He said that while the challenges at the Sarstoon had stopped over the past two to three weeks, and the Guatemalan military had stopped intercepting the Belize military, there was “a brief challenge last Tuesday.”
This came up on Tuesday at the High Level Working Group meeting between Belize and Guatemala as a point of discussion. “Belize says it has to stop,” said Martinez.
On a visit to Guatemala last week, said Martinez, Prime Minister Dean Barrow also raised the concern with Guatemala president Alvaro Colom, who reportedly assured that things will return to normal.
For their part, the Guatemalans claim that it is not a sovereignty issue, but we know that that is not the case, Ambassador Martinez maintained.
“But as we have pointed out to them, this [challenge of Belize’s sovereignty] does not help you any at all, because the International Court of Justice, looks at what happened before you signed that special agreement,” said Martinez. “Anything after the special agreement, the court will say, they are just doing that, it won’t help you. Why didn’t you do that show of sovereignty before?”
In response to a flare-up out west over the Machaquilha observation post, the parties had met in Guatemala first and then later in Washington at the Organization of American States. It was coming out of this meeting that Belize’s Foreign Affairs Minister Wilfred Elrington commented, much to the discontent of many Belizeans, that, “We have to interact to emphasize the view that we are not different from each other; the fact of this artificial border does not make us different. We are still the same people, with the same aspirations and desires.”
When the Guatemalans first protested the Belize observation post in October 2009, Belize returned a diplomatic note, crafted with the help of international lawyers, said Ambassador Martinez.
The Confidence Building Measures, said Martinez, say that the Guatemalans must dissuade their people from coming over to Belize illegally. “We don’t see them doing that,” he declared.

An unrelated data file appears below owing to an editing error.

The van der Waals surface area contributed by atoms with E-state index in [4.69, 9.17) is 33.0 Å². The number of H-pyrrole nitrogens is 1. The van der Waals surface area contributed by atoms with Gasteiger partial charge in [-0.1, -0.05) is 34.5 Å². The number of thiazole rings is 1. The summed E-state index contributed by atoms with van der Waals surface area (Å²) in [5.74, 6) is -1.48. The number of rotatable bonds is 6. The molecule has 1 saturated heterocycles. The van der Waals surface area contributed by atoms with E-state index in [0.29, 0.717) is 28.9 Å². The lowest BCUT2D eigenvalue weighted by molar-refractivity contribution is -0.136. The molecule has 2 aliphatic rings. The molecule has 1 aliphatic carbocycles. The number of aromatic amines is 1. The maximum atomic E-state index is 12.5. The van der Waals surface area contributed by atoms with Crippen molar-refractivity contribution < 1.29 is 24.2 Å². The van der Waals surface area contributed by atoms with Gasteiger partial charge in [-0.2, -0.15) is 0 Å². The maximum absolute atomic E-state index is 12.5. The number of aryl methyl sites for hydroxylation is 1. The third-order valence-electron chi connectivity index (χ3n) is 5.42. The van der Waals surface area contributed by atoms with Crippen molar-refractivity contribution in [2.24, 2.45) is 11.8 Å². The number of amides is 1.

Border or no border
Going back to the year 2000, said Martinez, Guatemala’s constitutional court ruled that the 1859 Boundary Treaty is null and void, and therefore there is no longer a border.
“Therefore, the Foreign Ministry and the military interpreted that to mean that anything that happened, that happens in Belize, it’s as if it happened in Guatemala — there is no border. Hence the reason we ended up at the OAS under that crisis, and the OAS had to invent something they had to accept,” he explained.
The Guatemalans refer to the border as the “adjacency line.” Our newspaper questioned where the term came from.
“The OAS invented it,” Martinez replied.
“They [the Guatemalans] can only refer to it constitutionally as an adjacency line, because if they ever use the word ‘border,’ it’s treasonous for anybody at the Ministry to do so — under their law. Which we obviously don’t agree, but that is their internal situation,” Martinez elaborated.
“Shouldn’t it also be considered treasonous for us to be calling the border an adjacency line, seeing that the Guatemalans will not call our border a border?” Amandala asked.
“Good question. I can’t answer the legalities of that. …”
“Your opinion?” we probed.
“I wouldn’t call it treasonous. I think it’s an accommodation for peace along the border. I wouldn’t call it treasonous,” Ambassador Martinez said.
He said that in all official communications from Belize, it is called the border.
“We use boundary, border; that’s what it is to us,” agreed Ambassador David Gibson, foreign affairs consultant for Belize.
High level working group